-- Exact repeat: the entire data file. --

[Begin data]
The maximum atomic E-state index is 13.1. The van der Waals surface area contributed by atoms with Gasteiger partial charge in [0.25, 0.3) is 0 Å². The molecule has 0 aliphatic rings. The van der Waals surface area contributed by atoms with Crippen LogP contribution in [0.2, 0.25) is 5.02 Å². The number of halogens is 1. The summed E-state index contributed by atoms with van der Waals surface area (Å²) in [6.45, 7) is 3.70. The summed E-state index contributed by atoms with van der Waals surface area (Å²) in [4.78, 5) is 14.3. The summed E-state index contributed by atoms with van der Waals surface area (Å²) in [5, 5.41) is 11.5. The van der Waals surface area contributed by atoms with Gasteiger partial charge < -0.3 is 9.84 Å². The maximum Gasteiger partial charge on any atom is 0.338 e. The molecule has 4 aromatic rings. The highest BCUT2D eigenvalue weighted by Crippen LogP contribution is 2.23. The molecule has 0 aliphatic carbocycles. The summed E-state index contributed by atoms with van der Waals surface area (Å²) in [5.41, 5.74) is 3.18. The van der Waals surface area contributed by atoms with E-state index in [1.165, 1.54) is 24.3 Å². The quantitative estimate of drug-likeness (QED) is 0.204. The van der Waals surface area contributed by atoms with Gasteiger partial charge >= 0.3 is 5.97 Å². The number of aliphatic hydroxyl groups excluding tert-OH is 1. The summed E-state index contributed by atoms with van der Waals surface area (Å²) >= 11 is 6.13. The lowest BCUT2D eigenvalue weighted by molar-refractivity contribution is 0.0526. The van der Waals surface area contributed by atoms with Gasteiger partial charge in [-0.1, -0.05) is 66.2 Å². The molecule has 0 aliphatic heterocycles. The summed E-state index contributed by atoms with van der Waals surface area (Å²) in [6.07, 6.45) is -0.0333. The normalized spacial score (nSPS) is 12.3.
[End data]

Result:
The maximum atomic E-state index is 13.1. The van der Waals surface area contributed by atoms with Gasteiger partial charge in [0.25, 0.3) is 0 Å². The molecule has 0 aliphatic rings. The van der Waals surface area contributed by atoms with Crippen LogP contribution in [0.2, 0.25) is 5.02 Å². The number of halogens is 1. The summed E-state index contributed by atoms with van der Waals surface area (Å²) in [6.45, 7) is 3.70. The summed E-state index contributed by atoms with van der Waals surface area (Å²) in [4.78, 5) is 14.3. The summed E-state index contributed by atoms with van der Waals surface area (Å²) in [5, 5.41) is 11.5. The van der Waals surface area contributed by atoms with Gasteiger partial charge < -0.3 is 9.84 Å². The maximum Gasteiger partial charge on any atom is 0.338 e. The molecule has 4 aromatic rings. The highest BCUT2D eigenvalue weighted by Crippen LogP contribution is 2.23. The molecule has 0 aliphatic carbocycles. The summed E-state index contributed by atoms with van der Waals surface area (Å²) in [5.41, 5.74) is 3.18. The van der Waals surface area contributed by atoms with E-state index in [1.165, 1.54) is 24.3 Å². The quantitative estimate of drug-likeness (QED) is 0.204. The van der Waals surface area contributed by atoms with Gasteiger partial charge >= 0.3 is 5.97 Å². The number of aliphatic hydroxyl groups excluding tert-OH is 1. The summed E-state index contributed by atoms with van der Waals surface area (Å²) >= 11 is 6.13. The lowest BCUT2D eigenvalue weighted by molar-refractivity contribution is 0.0526. The van der Waals surface area contributed by atoms with Gasteiger partial charge in [-0.1, -0.05) is 66.2 Å². The molecule has 0 aliphatic heterocycles. The summed E-state index contributed by atoms with van der Waals surface area (Å²) in [6.07, 6.45) is -0.0333. The normalized spacial score (nSPS) is 12.3.